Forbidden snack on Metro comes with $190 tab

September 24, 1994|By Dan Thanh Dang | Dan Thanh Dang,Sun Staff Writer

The $1.53 Egg McMuffin that Francis Jerome Breen ate on a Metro train ended up costing him $190 and a police record.

Mr. Breen, of Cockeysville, went to the Cockeysville Precinct station Thursday night after hearing that Baltimore County police had a warrant for his arrest for failing to appear in court to answer the original McMuffin charge.

He had to pay a $70 fine for eating the sandwich on the train, $100 for failing to appear in court and $20 for court costs.

"I was pretty surprised," the 46-year-old graphic artist said yesterday. "When I showed up at the precinct . . . they placed me under arrest and handcuffed me to a bar. I never thought it would come to this."

This all began innocently with an Egg McMuffin in February.

Grabbing a quick bite to eat on the way to an Owings Mills business meeting, Mr. Breen was just finishing the popular McDonald's breakfast fare when a Mass Transit Administration police officer wrote him a $70 ticket for consuming food in a transit vehicle.

People can be fined up to $70 for eating or drinking on public transportation vehicles, said Dianna Rosborough, MTA spokeswoman.

"I thought the ticket was pretty expensive at the time, but I didn't think much of it at first," Mr. Breen said. "I was going through some money problems at the time . . . meeting the rent and stuff, so I thought I would just pay for the fine later when I had the money."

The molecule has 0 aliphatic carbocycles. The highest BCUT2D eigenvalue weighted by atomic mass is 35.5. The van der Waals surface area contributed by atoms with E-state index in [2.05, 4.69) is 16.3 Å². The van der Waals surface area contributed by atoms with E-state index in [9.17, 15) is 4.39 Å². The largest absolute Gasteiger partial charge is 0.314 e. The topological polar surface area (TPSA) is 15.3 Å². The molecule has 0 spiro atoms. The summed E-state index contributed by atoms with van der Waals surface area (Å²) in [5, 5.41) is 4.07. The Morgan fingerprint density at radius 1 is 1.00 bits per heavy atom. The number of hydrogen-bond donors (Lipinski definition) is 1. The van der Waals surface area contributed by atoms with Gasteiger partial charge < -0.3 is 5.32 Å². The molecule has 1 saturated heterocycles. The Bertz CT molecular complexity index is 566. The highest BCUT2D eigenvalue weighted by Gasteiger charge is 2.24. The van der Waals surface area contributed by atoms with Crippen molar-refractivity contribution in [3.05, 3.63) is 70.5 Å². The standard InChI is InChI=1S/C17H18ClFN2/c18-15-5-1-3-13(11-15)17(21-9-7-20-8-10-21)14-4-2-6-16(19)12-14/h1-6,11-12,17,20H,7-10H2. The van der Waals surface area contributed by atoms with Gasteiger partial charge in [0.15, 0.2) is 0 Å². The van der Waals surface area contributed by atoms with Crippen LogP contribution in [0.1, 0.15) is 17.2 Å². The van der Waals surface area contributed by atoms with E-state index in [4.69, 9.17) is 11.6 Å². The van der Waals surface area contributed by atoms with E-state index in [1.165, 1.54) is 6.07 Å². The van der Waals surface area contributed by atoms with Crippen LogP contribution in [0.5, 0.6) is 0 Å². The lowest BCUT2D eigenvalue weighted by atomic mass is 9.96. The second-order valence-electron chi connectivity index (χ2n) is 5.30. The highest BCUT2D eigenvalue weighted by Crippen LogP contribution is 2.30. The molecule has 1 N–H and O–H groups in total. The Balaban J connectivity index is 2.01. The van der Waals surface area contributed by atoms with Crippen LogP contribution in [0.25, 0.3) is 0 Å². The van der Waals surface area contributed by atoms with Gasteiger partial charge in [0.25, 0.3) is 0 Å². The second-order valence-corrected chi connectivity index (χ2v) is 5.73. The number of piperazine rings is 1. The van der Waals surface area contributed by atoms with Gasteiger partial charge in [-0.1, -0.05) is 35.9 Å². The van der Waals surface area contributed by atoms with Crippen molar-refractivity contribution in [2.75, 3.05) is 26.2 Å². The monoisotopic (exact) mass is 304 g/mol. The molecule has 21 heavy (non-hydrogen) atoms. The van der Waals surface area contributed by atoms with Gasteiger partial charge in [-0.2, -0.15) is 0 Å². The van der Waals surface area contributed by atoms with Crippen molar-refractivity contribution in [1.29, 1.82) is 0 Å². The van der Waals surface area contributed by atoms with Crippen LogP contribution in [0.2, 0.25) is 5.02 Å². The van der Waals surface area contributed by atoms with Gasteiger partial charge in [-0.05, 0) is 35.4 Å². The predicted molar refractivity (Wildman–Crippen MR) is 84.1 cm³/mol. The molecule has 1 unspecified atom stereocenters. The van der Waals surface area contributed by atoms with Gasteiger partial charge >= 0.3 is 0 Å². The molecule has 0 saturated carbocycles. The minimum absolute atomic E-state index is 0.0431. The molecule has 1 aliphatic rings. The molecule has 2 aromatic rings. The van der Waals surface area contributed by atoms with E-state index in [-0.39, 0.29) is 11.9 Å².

However, what started out as a bad day got worse in March when his procrastination landed him a summons to appear in court. Mr. Breen decided to ignore that, too.

"I still didn't have the money at the time so I decided not to go," he said. "I said to myself, 'What are they going to do? Arrest me?' "

That's exactly what happened. When he showed up with $50 to pay for part of the fine, he was charged, processed and fingerprinted.

"They were really nice about it," Mr. Breen said. "My wife and my 3-year-old son came with me, and when he saw me arrested he started crying, 'Daddy's in jail, Daddy's in jail.' Well, the police kept reassuring him that his dad would be OK and then they gave him doughnuts."

"The only thing I did worry about was having to spend the night in jail because I didn't have the money to pay the fine," he said. "I think the police thought the whole thing was pretty ridiculous."

Luckily for him, his wife, Alesia Newman-Breen, promptly drained the family bank account, grabbed the week's food allowance and paid his fines after he was taken to a court commissioner in Towson. He was released around 10 p.m. Thursday.

"We just had the warrant out for his arrest," said E. Jay Miller, county police spokesman. "We tried to make it as convenient as possible since it was just a misdemeanor. . . . He didn't appear before court, which is shame on him."

Ms. Rosborough said Mr. Breen's main problem wasn't eating on the train, it was deciding not to pay the fine and not to appear in court.

"The situation regarding Mr. Breen really rests with the judicial system and himself now," she said.

Mr. Breen said he learned a lesson: "Don't eat Egg McMuffins on the train."

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